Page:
New Era - A Murder is Announced
Here is the NWN review.
New Era Players: A Murder is Announced, at New Era Theatre, Wash Common, from Tuesday June 21 to Saturday, June 25
On a balmy summer's evening, New Era's A Murder is Announced was an intriguing and delightful murder mystery. Transporting the audience to 1952 Chipping Cleghorn, an eclectic selection of guests have been staying at Little Paddocks, the country house of Letitia Blacklock - a sterling performance by Anne Oldham - and her life long friend the ageing rheumatoid Bunny (Mary Walker).
It's the morning of Friday the 13th when an announcement in the Chipping Cleghorn Gazette causes consternation for this sleepy village, announcing a murder at 6.30pm at Little Paddocks, and so begins a whodunit filled with false trails, hidden identities and lies.
Very much at 'home' were Ed Begley the charming yet smarmy typical Oxbridge student, Patrick, and his cynical sister Julia (Kate Honeybill). Also staying is the somewhat secretive single mother Phillippa (Jane Robinson). Recently moved into the village is the eccentric amateur sleuth Miss Marple, a beautifully crafted performance by Pam Hillier-Brooke.
Curiosity brings neighbours Mrs Swettenham, a lovely cameo performance by Marion Hatful and her churlish son Edmund (Jack Dillon) to "pop in whilst passing".
It would appear that someone is out to murder Letti, but who could it be? Is it the volatile foreign maid Mitzi (Nicollete Conti) who's cooking always has a 'secret' ingredient or is it really the mysterious intruder Rudi Schertz, who is shot when the house is plunged into darkness?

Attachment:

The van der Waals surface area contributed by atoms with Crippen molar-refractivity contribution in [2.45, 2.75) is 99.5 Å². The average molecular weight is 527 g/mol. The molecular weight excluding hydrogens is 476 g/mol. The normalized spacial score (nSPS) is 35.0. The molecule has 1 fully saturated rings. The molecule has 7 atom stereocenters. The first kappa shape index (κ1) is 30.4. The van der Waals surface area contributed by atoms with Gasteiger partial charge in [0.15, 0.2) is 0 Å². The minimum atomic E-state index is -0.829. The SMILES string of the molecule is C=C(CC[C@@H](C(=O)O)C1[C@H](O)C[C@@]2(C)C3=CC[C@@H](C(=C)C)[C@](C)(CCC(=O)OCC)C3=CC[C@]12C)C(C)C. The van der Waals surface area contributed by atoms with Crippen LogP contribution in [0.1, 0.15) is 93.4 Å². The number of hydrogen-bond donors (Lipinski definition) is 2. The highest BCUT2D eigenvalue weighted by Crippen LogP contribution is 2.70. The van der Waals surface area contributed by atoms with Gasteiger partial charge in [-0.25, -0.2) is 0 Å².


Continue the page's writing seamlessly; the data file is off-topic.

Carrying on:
Enter the incisive Inspector Craddock, convincingly played by Stuart Hillman, who created a fully believable character with an excellent sense of timing. His investigation of the murder explored the social niceties of the period when doors were rarely locked, legacies appeared in wills and you might be the recipient of a fortune, although he would rather be watching the local football match.
Fussing, busybody Miss Marple was the thorn in his side who, when asked whether she "would like to be a policeman?", replied "Oh yes but I wasn't tall enough". Classic Agatha Christie.
Beautifully costumed, director Kathleen Ray had perfectly captured the period and genre, although at times the production lacked pace. As to the real murderer... Well how could I give it away?